When I studied Mandarin Chinese at the National Taiwan Normal University’s Mandarin Training Center in the summer of 1996, I lived right next to Da’an Forest Park for the whole three months I was there. All that time, I never knew that right down the street from the southern tip of this massive forest park was a historic, cultural, and culinary jewel called Wistaria Tea House. If I had known, I would have gone there every day.
In 1997, Wistaria was declared a Taipei City Historical Site because it had been a hub of political dissenters, trailblazers of democracy, new artists, and other avant-garde folk. The historical significance of the place was what caught my attention, and just being in such a birthplace of revolutionary and democratic passions got my Yankee blood boiling, but there was more than just ghosts in this unassuming oasis tea house hidden in a gray concrete urban jungle. Not only did the ambiance distinctly have its own flavor of Taiwanese zen, the food and drink were absolutely delicious.
Of course, I absolutely opted for the tatami seating. You can have a private room, which probably costs extra, or you can be in a general shared tatami room separated by bamboo screens.
We were seated in the bigger divided tatami room, but since we had arrived there before a lunch crowd, the whole room was empty, so we practically had the place to ourselves, and such a lovely place it was. Of course, we had to take off our shoes.
The decor around the room was really pleasing to me, to say the least. First of all, I noticed all the greens. Green is a very relaxing color, but there may be more to the color scheme of the tea house. My parents and my family in Taiwan are supporters of the Green Party and pro Taiwan independence, so the color seemed very appropriate for this supposed crock pot of Taiwanese democracy. My father has a green scarf with a cartoon embroidery of a Green Party political candidate that would match perfectly with the green trimming inside Wistaria. Not being active in Taiwanese politics myself, I still found the symbolic colors agreeable, since, as an American, I’d throw my lot behind whatever would promote more democracy in the world, including Taiwan.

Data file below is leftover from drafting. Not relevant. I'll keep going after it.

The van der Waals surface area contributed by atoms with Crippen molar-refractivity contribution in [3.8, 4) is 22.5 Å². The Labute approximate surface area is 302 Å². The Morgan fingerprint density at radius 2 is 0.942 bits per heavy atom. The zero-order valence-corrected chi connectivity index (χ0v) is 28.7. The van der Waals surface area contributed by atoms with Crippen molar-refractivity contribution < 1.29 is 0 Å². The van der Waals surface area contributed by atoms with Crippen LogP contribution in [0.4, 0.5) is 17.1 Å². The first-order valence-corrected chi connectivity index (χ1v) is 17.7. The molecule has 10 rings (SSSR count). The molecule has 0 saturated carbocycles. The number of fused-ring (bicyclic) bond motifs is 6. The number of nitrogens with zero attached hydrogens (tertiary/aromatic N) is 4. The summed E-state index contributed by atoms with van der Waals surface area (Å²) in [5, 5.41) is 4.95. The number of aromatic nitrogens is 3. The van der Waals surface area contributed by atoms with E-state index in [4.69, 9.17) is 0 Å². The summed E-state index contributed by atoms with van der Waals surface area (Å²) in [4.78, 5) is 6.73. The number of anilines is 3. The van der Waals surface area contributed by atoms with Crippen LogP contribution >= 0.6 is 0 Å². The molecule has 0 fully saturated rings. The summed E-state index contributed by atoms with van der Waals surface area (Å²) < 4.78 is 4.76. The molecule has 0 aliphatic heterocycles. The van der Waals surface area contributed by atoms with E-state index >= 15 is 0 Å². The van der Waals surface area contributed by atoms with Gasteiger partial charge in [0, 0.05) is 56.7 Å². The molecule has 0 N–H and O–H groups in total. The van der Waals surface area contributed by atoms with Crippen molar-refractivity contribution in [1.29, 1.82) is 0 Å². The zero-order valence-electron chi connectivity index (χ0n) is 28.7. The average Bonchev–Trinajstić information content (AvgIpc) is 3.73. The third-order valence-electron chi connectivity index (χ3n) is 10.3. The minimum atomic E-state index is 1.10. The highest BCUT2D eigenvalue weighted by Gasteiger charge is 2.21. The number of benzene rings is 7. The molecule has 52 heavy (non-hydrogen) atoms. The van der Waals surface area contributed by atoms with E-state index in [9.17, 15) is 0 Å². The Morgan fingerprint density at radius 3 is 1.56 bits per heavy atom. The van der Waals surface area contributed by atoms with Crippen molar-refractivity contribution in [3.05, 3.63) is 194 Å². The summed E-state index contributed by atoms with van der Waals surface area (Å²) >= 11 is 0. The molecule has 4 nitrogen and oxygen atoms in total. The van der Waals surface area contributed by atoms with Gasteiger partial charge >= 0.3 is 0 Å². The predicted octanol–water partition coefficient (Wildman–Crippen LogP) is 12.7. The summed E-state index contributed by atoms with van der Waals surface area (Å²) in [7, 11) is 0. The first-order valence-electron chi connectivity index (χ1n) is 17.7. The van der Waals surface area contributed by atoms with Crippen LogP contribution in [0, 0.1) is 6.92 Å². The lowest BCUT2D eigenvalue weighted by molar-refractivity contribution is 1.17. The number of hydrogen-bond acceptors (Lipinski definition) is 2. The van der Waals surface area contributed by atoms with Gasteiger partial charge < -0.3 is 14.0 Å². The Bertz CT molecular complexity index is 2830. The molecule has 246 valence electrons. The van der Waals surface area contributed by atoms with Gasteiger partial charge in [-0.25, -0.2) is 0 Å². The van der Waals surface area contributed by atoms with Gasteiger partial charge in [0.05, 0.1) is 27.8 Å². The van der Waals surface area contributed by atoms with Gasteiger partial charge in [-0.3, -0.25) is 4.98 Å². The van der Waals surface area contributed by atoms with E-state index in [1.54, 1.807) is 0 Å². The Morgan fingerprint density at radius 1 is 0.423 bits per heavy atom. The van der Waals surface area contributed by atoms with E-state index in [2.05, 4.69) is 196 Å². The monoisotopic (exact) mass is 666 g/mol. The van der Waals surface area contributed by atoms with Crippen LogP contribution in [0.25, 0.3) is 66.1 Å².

I enjoyed the general rustic nature of the place, with the little box coal heaters being a nice touch on a cold and rainy winter’s day in Taipei.
All of the gorgeous ikebana (flower arrangements) did wonders to add gentle shades of more dashing colors to the contemplative environment.
For a small island country, Taiwan is quite the mecca of tea. There was a nice selection on the menu, but I deferred to the waitress’s suggestions instead of getting my usual high mountain oolong. The waitress asked if we would like the tea served traditionally, and we said we would. When she brought out the traditional set up, she asked if we knew how to prepare the tea, and we said we didn’t, so she was nice enough to prepare and serve the first batch of tea for us and then taught us how to drink the tea like connoisseurs, using smell, taste, and sight to “drink in” the tea.
When the food came, it went down like silk, and I enjoyed every little delectable item served on the dainty wabi-sabi dishes.
Finally, nothing finishes a meal off or compliments generous servings of tea like dessert. We made it a point to order a variety off of the menu, and we weren’t disappointed with the quality, presentation, and taste of this perfect end to a perfect meal and tea drinking experience.
Next up, more sweets at Mister Donut.